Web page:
Shredded Parmesan Cheese
Shredding cheese is time-consuming. Is there an acceptable shortcut even skeptics can get behind?
How We Tested
Nothing beats the savory saltiness of real Parmigiano-Reggiano, the name protected aged cheese made in Parma, Italy, according to strict traditional standards. Cheese made in the same style anywhere else or by less exacting standards is just called “Parmesan.” The distinction can bring a drop in flavor but also a big drop in cost: Parmigiano-Reggiano often costs twice as much as domestic Parmesan.
We’ve recommended a number of domestic Parmesan wedges in the past, but when we polled our readers we learned that more than half use preshredded or grated Parmesan for topping weeknight pasta dinners or in cheese heavy dishes like polenta or risotto. As Parm purists, we were skeptical—but if there was a good shortcut out there, we wanted to know about it. So we gathered seven nationally available preshredded Parmesans (we couldn’t find preshredded Parmigiano-Reggiano that was widely available) and tasted each plain, atop sauced pasta, and melted into polenta. We purchased the products in either cans, tubs, or bags, and while some brands were available in multiple types of packaging, follow up taste tests indicated the type of container had no significant impact on flavor or texture.
Texture was the biggest issue. Compared with the fluffy strands of freshly shredded cheese, some preshredded Parmesans were stiff and fibrous. To get a closer look at shred size, we sifted equal amounts of each cheese through a strainer, weighing the small bits that fell through the 4-millimeter holes and the larger strands that remained. Brands with more than 75 percent large shreds left goopy strings in polenta, while products with more small bits (up to 50 percent) were mealy on pasta. We preferred Parmesan that had one-third small shreds and two-thirds large. (When following recipes, we recommend measuring Parmesan by weight instead of volume to account for varying shred sizes.)
We also wanted flavor that matched the punch of real Parmigiano-Reggiano. Tasters chided lower-ranked products for their bland flavor. We examined ingredient labels thinking that salt might be the culprit, but while no product matched the 433 milligrams of sodium per ounce found in real Parmigiano-Reggiano, only one “too bland” product suffered from too little sodium (252 milligrams, compared with 336 milligrams and up in top-ranked cheeses).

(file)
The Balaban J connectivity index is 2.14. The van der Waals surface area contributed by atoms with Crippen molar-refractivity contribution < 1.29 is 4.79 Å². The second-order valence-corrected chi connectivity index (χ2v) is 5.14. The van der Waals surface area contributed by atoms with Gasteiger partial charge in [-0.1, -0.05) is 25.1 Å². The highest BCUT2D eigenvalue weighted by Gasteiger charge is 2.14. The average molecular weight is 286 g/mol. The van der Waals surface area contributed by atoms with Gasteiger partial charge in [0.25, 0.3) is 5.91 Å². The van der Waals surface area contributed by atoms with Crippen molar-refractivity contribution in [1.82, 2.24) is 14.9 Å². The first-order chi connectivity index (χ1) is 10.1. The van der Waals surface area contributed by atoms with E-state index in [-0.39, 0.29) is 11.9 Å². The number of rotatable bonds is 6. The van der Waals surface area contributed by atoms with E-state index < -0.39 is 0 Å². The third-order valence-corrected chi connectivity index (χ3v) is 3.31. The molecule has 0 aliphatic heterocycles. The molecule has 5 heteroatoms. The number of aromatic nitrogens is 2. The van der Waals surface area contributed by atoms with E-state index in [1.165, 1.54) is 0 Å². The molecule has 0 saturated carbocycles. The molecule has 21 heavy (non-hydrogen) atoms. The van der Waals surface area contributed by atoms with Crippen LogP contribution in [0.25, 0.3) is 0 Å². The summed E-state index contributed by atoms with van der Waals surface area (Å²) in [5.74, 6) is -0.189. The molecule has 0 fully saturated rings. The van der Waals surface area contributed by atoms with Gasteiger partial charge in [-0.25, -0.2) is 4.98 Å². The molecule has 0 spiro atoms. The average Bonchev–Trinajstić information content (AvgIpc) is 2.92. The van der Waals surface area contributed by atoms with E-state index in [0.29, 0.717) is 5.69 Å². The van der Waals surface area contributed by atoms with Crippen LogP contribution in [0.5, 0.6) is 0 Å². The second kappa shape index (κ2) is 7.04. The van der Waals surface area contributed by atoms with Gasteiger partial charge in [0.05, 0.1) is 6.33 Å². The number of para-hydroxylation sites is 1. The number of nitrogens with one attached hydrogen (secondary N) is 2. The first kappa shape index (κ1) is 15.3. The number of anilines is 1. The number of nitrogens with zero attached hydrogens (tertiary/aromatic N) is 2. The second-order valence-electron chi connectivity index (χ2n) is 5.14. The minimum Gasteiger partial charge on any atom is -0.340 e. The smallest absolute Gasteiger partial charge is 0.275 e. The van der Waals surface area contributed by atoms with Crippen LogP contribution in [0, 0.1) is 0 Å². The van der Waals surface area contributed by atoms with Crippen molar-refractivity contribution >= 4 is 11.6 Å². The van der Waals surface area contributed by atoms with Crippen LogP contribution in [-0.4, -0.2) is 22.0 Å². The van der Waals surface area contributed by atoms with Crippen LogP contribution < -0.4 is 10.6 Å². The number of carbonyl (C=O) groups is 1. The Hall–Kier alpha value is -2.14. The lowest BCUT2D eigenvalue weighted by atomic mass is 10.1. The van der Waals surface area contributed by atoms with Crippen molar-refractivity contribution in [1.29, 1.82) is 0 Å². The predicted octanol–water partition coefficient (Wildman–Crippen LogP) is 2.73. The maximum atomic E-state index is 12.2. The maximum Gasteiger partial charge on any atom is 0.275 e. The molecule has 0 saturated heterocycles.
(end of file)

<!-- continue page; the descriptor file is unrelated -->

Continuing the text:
We needed more information, so we sent the cheeses to a lab for analysis. According to the consortium that oversees its regulation, Parmigiano-Reggiano has 8 grams of fat and 8.7 grams of moisture per ounce. Our favorite preshredded product came back with results that almost matched: 7.9 grams of fat and 8.6 grams of moisture, which translated into the firm, crystalline bite and complex buttery richness we associate with real Parm. Lower-ranked cheeses varied from Parmigiano-Reggiano by up to 4 grams of fat and 2 grams of moisture and were, in turn, overly soft, stiff, or bland.
Which led us to the question: Could our favorite preshredded Parmesan stand a chance against real-deal Parmigiano-Reggiano? We held a final blind taste test with new batches of pasta and polenta. Most tasters still preferred the subtle tang and nutty flavor of Parmigiano-Reggiano, but our new winner held its own, especially in polenta, where tasters remarked that it was “rich,” “cheesy,” and “creamy.”
When we have the time and money, we still prefer freshly grated Parmigiano-Reggiano, but we found acceptable shredded alternatives. Our winner came out on top for its “nutty,” “rich” flavor and “softer,” medium-size shreds. Though most manufacturers wouldn’t disclose aging information, we learned that the manufacturer of our winning product is made with a blend of 10- and 18-month aged Parmesan for extra “punchy” flavor. At $0.80 per ounce, it’s only slightly cheaper than real Parmigiano-Reggiano ($1.00 per ounce) but requires less prep time for fairly comparable flavor.